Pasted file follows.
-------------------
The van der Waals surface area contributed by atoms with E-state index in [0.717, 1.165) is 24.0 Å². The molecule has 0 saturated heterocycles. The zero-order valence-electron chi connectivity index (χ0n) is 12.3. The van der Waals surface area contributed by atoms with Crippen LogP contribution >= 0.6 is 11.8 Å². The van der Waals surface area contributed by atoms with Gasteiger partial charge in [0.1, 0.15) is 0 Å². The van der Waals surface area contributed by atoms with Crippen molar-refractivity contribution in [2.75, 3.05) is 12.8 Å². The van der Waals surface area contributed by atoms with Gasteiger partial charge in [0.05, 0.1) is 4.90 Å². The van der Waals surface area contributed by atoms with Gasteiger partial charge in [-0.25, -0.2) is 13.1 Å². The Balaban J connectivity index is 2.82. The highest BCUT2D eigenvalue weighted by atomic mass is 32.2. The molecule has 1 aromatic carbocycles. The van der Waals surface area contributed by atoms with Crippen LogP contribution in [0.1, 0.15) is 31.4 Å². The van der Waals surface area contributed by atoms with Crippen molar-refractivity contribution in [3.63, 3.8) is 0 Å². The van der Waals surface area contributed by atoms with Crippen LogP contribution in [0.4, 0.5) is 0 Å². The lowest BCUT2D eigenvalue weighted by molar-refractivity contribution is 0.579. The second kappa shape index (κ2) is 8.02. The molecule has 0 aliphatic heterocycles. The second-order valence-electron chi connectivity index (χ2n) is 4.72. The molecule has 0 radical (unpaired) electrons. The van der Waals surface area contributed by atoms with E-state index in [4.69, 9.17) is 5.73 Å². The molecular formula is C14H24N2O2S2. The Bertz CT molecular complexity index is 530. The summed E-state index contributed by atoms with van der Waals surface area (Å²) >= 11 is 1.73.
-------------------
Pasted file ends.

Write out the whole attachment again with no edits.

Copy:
The van der Waals surface area contributed by atoms with E-state index in [0.717, 1.165) is 24.0 Å². The molecule has 0 saturated heterocycles. The zero-order valence-electron chi connectivity index (χ0n) is 12.3. The van der Waals surface area contributed by atoms with Crippen LogP contribution >= 0.6 is 11.8 Å². The van der Waals surface area contributed by atoms with Gasteiger partial charge in [0.1, 0.15) is 0 Å². The van der Waals surface area contributed by atoms with Crippen molar-refractivity contribution in [2.75, 3.05) is 12.8 Å². The van der Waals surface area contributed by atoms with Gasteiger partial charge in [0.05, 0.1) is 4.90 Å². The van der Waals surface area contributed by atoms with Gasteiger partial charge in [-0.25, -0.2) is 13.1 Å². The Balaban J connectivity index is 2.82. The highest BCUT2D eigenvalue weighted by atomic mass is 32.2. The molecule has 1 aromatic carbocycles. The van der Waals surface area contributed by atoms with Crippen LogP contribution in [0.1, 0.15) is 31.4 Å². The van der Waals surface area contributed by atoms with Crippen molar-refractivity contribution in [3.63, 3.8) is 0 Å². The van der Waals surface area contributed by atoms with Crippen LogP contribution in [0.4, 0.5) is 0 Å². The lowest BCUT2D eigenvalue weighted by molar-refractivity contribution is 0.579. The second kappa shape index (κ2) is 8.02. The molecule has 0 aliphatic heterocycles. The second-order valence-electron chi connectivity index (χ2n) is 4.72. The molecule has 0 radical (unpaired) electrons. The van der Waals surface area contributed by atoms with E-state index in [4.69, 9.17) is 5.73 Å². The molecular formula is C14H24N2O2S2. The Bertz CT molecular complexity index is 530. The summed E-state index contributed by atoms with van der Waals surface area (Å²) >= 11 is 1.73.